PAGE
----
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Fighting Purple Threeawn With Fire

By   /  July 30, 2018  /  No Comments

Commonly known as purple threeawn, red threeawn, wiregrass or democrat grass, this plant can take over pastures and out-compete other, high quality forage. Agricultural Research Service scientists have discovered how to use fire to beat it back.

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This comes to us from Dennis O’Brien, Agricultural Research Service Information Staff, and the Agriculture Research Journal. Researchers Lance Vermeire and Dustin Strong are with the USDA-ARS Livestock and Range Research Laboratory, in Miles City, MT.

Carefully staged “prescribed fire”can reset a rangeland’s biological clock, awaken dormant plants, and breathe new life and diversity into an ecosystem. When fire rolls over a rangeland, it gives perennial sod-forming grasses, which are good sources of forage for livestock, a better chance to take hold. That’s why an Agricultural Research Service team in Miles City, Montana, began looking at fire as a way to control purple threeawn, a grass that is colonizing disturbed soils and overtaking rangelands used for grazing.

This is Aristida purpurea Nutt, commonly known as purple threeawn, red threeawn, wiregrass, or democrat grass. It can be found from Iowa and Minnesota west to British Columbia and south to California, Texas, and northern Mexico. It can spread in disturbed or overgrazed areas. Livestock eat it early in the spring, and fall and winter, but it is not a high quality forage.

The researchers—range ecologist Lance Vermeire, range technician Dustin Strong, and their colleagues at the ARS Range and Livestock Research Unit in Miles City ran experiments to find out which season is best for using fire to control purple threeawn, and to see if fire treatments not only reduced the abundance of purple threeawn, but also created more balanced ecosystems where desirable grasses can flourish. Their intent is to give land managers a way to keep rangelands viable so that cattle grazing on them can stay healthy and well fed.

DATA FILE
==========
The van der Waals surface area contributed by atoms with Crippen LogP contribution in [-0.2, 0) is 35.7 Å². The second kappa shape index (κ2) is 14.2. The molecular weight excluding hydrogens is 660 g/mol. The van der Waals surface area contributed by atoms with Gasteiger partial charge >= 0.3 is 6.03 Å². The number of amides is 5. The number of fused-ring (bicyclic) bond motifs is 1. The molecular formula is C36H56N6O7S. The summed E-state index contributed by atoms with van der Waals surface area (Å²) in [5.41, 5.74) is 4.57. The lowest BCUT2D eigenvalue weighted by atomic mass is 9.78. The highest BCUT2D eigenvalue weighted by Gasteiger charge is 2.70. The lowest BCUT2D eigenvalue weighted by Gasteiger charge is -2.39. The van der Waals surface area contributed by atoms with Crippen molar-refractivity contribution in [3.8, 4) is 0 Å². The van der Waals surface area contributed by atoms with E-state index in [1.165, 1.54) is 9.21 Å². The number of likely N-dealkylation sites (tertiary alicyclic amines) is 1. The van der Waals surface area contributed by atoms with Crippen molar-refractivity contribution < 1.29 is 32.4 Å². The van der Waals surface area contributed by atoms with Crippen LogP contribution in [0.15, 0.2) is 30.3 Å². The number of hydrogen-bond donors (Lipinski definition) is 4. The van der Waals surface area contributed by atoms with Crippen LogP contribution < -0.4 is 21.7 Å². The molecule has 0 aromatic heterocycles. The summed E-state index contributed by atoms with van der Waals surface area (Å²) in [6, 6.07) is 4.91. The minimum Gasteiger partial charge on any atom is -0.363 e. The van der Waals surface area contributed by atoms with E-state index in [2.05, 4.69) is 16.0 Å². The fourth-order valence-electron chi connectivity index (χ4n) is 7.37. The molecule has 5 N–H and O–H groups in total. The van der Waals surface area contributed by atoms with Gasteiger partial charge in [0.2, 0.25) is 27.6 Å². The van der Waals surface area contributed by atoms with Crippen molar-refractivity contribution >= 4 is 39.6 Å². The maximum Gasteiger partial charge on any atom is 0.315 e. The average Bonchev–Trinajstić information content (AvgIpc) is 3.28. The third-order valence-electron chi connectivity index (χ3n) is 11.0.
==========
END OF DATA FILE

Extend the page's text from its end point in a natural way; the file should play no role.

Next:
“We don’t just want to discourage the bad weeds; we also want to promote the good grasses, such as western wheatgrass, needleandthread, and other native perennial grasses,” Vermeire says.

Effects of Fire

The researchers started with a controlled test to see how fire impacted the weedy grass. They grew purple threeawn and two desirable grasses—western wheatgrass and blue grama—in a greenhouse to study the effects of fire under controlled conditions. Some purple threeawn was grown in isolation, and some was intermixed with the two grasses. They applied fire to some plants and let others grow unimpeded, and they clipped both the burned and control plants to specific heights to simulate cattle grazing. Combusted materials, clipped material, and final biomass of all plants were measured to assess plant production levels. Results showed that fire killed 36% of the purple threeawn and reduced its biomass by 61%, indicating that fire treatments would likely have significant impacts for reducing purple threeawn on open rangelands.

The Right Timing

Another key question is when to use fire. Most prescribed fires are set in rangelands during spring or fall, but a plant’s response to fire varies with its stage of development and activity level. Purple threeawn is a warm-season species that grows during the summer, which should make it more susceptible to summer fires.

This research plot in Miles City, Montana, is made up of about 75 percent purple threeawn plants. ARS scientists are looking at ways to use fire to control the weed, which is taking over rangelands in the Northern Plains.